HTML5 is a language for structuring and presenting content for the World Wide Web, a core technology of the Internet. It is the latest revision of the HTML standard (originally created in 1990) and currently remains under development. Its core aims have been to improve the language with support for the latest multimedia while keeping it easily readable by humans and consistently understood by computers and devices (web browsers, parsers etc.).
Following its immediate predecessors HTML 4.01 and XHTML 1.1, HTML5 is a response to the observation that the HTML and XHTML in common use on the World Wide Web is a mixture of features introduced by various specifications, along with those introduced by software products such as web browsers, those established by common practice, and the many syntax errors in existing web documents. It is also an attempt to define a single markup language that can be written in either HTML or XHTML syntax. It includes detailed processing models to encourage more interoperable implementations; it extends, improves and rationalises the markup available for documents, and introduces markup and APIs for complex web applications.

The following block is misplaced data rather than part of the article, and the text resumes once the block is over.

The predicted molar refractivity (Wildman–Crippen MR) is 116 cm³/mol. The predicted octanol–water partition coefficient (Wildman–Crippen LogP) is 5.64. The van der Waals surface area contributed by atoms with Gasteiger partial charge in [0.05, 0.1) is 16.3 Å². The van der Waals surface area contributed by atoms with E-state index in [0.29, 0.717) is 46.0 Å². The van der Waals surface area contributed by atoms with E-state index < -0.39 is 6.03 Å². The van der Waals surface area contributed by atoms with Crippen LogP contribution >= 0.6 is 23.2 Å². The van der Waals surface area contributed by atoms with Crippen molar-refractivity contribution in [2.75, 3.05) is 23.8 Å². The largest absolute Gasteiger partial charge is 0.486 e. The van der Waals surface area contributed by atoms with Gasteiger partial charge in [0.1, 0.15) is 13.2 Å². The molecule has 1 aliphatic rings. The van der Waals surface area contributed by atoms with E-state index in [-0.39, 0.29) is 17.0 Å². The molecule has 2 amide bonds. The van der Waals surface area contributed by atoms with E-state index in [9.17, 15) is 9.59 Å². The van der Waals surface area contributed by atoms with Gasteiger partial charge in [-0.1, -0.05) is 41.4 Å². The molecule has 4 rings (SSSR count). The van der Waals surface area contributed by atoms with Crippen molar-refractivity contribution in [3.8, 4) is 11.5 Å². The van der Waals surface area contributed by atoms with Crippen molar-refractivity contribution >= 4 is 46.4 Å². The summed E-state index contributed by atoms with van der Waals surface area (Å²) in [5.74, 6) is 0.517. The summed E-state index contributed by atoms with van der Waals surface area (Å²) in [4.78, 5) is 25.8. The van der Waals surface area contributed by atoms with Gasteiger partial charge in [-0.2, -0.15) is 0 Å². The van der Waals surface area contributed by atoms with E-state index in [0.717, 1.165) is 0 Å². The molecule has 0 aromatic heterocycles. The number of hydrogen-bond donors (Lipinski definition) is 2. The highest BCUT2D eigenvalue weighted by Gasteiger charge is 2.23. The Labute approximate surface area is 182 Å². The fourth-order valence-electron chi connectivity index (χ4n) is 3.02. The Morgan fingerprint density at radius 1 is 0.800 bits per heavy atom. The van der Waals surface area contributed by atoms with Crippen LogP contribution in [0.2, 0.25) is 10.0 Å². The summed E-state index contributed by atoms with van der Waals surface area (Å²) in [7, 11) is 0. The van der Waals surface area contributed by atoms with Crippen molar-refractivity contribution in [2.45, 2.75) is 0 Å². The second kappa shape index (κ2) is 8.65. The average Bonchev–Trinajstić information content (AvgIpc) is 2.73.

In particular, HTML5 adds many new syntactical features. These include the and elements, as well as the integration of SVG content. These features are designed to make it easy to include and handle multimedia and graphical content on the web without having to resort to proprietary plugins and APIs. Other new elements, such as are designed to enrich the semantic content of documents. New attributes have been introduced for the same purpose, while some elements and attributes have been removed. Some elements, such as
and have been changed, redefined or standardised. The APIs and DOM are no longer afterthoughts, but are fundamental parts of the HTML5 specification. HTML5 also defines in some detail the required processing for invalid documents, so that syntax errors will be treated uniformly by all conforming browsers and other user agents